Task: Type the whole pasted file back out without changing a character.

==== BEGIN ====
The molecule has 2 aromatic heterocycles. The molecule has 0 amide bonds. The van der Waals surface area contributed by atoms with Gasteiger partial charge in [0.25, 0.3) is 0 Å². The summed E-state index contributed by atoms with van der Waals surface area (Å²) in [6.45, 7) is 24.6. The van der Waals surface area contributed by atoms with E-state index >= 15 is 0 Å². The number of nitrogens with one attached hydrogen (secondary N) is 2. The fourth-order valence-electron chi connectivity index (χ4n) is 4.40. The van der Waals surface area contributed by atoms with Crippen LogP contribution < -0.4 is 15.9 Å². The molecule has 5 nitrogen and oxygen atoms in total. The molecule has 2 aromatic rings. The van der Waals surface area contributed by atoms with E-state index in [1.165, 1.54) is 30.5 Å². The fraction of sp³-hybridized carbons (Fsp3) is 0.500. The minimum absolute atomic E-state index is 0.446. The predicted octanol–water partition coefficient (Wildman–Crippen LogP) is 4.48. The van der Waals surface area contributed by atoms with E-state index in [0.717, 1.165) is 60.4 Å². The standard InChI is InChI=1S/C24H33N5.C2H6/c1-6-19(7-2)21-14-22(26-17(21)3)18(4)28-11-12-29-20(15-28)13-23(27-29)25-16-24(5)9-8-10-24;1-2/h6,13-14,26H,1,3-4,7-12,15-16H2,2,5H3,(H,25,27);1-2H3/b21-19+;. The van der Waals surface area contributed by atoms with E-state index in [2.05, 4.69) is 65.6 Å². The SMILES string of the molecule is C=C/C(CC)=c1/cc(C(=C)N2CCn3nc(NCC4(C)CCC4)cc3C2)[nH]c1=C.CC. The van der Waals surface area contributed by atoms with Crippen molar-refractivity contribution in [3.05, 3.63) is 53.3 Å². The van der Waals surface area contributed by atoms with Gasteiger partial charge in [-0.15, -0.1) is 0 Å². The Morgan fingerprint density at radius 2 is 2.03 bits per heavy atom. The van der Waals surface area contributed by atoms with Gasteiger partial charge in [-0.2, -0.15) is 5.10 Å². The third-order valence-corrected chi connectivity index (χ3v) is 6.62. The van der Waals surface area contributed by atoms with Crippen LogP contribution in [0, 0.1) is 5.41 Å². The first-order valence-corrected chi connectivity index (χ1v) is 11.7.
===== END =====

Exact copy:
The molecule has 2 aromatic heterocycles. The molecule has 0 amide bonds. The van der Waals surface area contributed by atoms with Gasteiger partial charge in [0.25, 0.3) is 0 Å². The summed E-state index contributed by atoms with van der Waals surface area (Å²) in [6.45, 7) is 24.6. The van der Waals surface area contributed by atoms with E-state index >= 15 is 0 Å². The number of nitrogens with one attached hydrogen (secondary N) is 2. The fourth-order valence-electron chi connectivity index (χ4n) is 4.40. The van der Waals surface area contributed by atoms with Crippen LogP contribution < -0.4 is 15.9 Å². The molecule has 5 nitrogen and oxygen atoms in total. The molecule has 2 aromatic rings. The van der Waals surface area contributed by atoms with E-state index in [1.165, 1.54) is 30.5 Å². The fraction of sp³-hybridized carbons (Fsp3) is 0.500. The minimum absolute atomic E-state index is 0.446. The predicted octanol–water partition coefficient (Wildman–Crippen LogP) is 4.48. The van der Waals surface area contributed by atoms with E-state index in [0.717, 1.165) is 60.4 Å². The standard InChI is InChI=1S/C24H33N5.C2H6/c1-6-19(7-2)21-14-22(26-17(21)3)18(4)28-11-12-29-20(15-28)13-23(27-29)25-16-24(5)9-8-10-24;1-2/h6,13-14,26H,1,3-4,7-12,15-16H2,2,5H3,(H,25,27);1-2H3/b21-19+;. The van der Waals surface area contributed by atoms with E-state index in [2.05, 4.69) is 65.6 Å². The SMILES string of the molecule is C=C/C(CC)=c1/cc(C(=C)N2CCn3nc(NCC4(C)CCC4)cc3C2)[nH]c1=C.CC. The van der Waals surface area contributed by atoms with Crippen molar-refractivity contribution in [3.05, 3.63) is 53.3 Å². The van der Waals surface area contributed by atoms with Gasteiger partial charge in [-0.15, -0.1) is 0 Å². The Morgan fingerprint density at radius 2 is 2.03 bits per heavy atom. The van der Waals surface area contributed by atoms with Gasteiger partial charge in [-0.2, -0.15) is 5.10 Å². The third-order valence-corrected chi connectivity index (χ3v) is 6.62. The van der Waals surface area contributed by atoms with Crippen LogP contribution in [0, 0.1) is 5.41 Å². The first-order valence-corrected chi connectivity index (χ1v) is 11.7.